What candidates for Springfield city treasurer say about investing, pensions, services
Editor's note: The is one of a series of articles previewing candidates vying in the April 4 consolidated election. Early voting is underway.
On behalf of voters, The State Journal-Register asked candidates for Springfield city treasurer a series of questions relevant to the race. Here is how the candidates responded.
As city treasurer, how would you best manage city investments?
Colleen Redpath Feger: First and foremost, the treasurer must follow the rules and stipulations of the State of Illinois Statutes and the City of Springfield’s investment policies. Per the investment policy, you must invest in a manner which will provide the highest investment return with the maximum security while meeting the daily cash flow demands. The three objectives of the City’s investment policy are safety, liquidity and return on investment. I will continue to follow all the rules of the investment policy that is in place. Currently, all of the city’s invested funds are with local banks and with Illinois funds through the State of Illinois government investment pool. I will continue to work with our local banks to keep the rates on returns high and promote reinvestment in our community.
Bill McCarty: Keeping city funds safe is the most important job of the treasurer. That includes protecting funds both from bank insolvency and investment loss. Thus, a conservative approach is appropriate opting for capital preservation over capital appreciation. While using certificates of deposits (CDs) as a method of investment is a simple and safe option, there are other avenues that can be explored to get a better rate of return while maintaining safety. I’ve already spoken with a firm that specializes in working with cities to increase their rate of return while simultaneously protecting funds from loss. This firm does assist several cities in and around Illinois with investing their funds and they have been able to realize returns that exceed CDs. In the end, CDs may be the best option, but we should do the work to investigate other potentially better options.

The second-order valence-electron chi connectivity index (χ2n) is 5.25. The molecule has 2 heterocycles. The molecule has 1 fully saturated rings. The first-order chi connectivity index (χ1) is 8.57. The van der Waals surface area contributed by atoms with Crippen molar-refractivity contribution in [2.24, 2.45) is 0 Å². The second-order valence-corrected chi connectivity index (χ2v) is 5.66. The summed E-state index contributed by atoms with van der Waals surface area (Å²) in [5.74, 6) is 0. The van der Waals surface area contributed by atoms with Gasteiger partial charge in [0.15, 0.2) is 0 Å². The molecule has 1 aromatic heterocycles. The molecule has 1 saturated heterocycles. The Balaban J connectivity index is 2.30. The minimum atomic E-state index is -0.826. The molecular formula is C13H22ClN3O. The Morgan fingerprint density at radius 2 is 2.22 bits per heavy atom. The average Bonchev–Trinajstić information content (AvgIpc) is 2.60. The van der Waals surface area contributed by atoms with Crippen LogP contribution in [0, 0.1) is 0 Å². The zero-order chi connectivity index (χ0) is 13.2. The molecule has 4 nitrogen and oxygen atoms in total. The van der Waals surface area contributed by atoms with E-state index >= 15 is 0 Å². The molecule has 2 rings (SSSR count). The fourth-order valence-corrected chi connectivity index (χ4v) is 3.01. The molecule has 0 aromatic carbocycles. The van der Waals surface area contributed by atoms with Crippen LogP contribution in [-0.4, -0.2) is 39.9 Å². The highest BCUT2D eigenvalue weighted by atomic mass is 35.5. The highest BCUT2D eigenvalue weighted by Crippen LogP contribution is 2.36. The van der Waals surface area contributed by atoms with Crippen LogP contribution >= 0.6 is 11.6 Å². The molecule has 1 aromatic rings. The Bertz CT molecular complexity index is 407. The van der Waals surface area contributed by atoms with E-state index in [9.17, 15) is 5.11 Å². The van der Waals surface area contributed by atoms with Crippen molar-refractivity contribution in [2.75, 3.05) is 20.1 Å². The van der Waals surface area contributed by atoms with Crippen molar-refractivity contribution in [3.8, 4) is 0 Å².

Lisa Badger: As city treasurer, I will not only invest city dollars well but also invest my time in the community. As for the funds, I will be a watchdog for diversity in investing in both local and state funders to reach maximum returns. The office can do more to invest in the community and help residents with their own finances and be much more user-friendly.
What ways could you streamline services in the office? What other initiatives would you implement?
Bill McCarty: As treasurer, my ideas for improving the office revolve around customer convenience. Residents need to be able to pay where they want, when they want, with what they want. We need to make sure online access and payment options evolve with technology. Whether it’s cash, credit cards, Venmo or some other as yet to be determined payment method, we need to be able to accept it. Also, I’d like to explore the possibility of changing the hours of the office at least one day a week to offer availability to residents before or after normal work hours so that they can opt to come in person without having to rush at lunch or take time off of work. Exploring automated payment kiosks and a central city payment portal would be on my to-do list as well.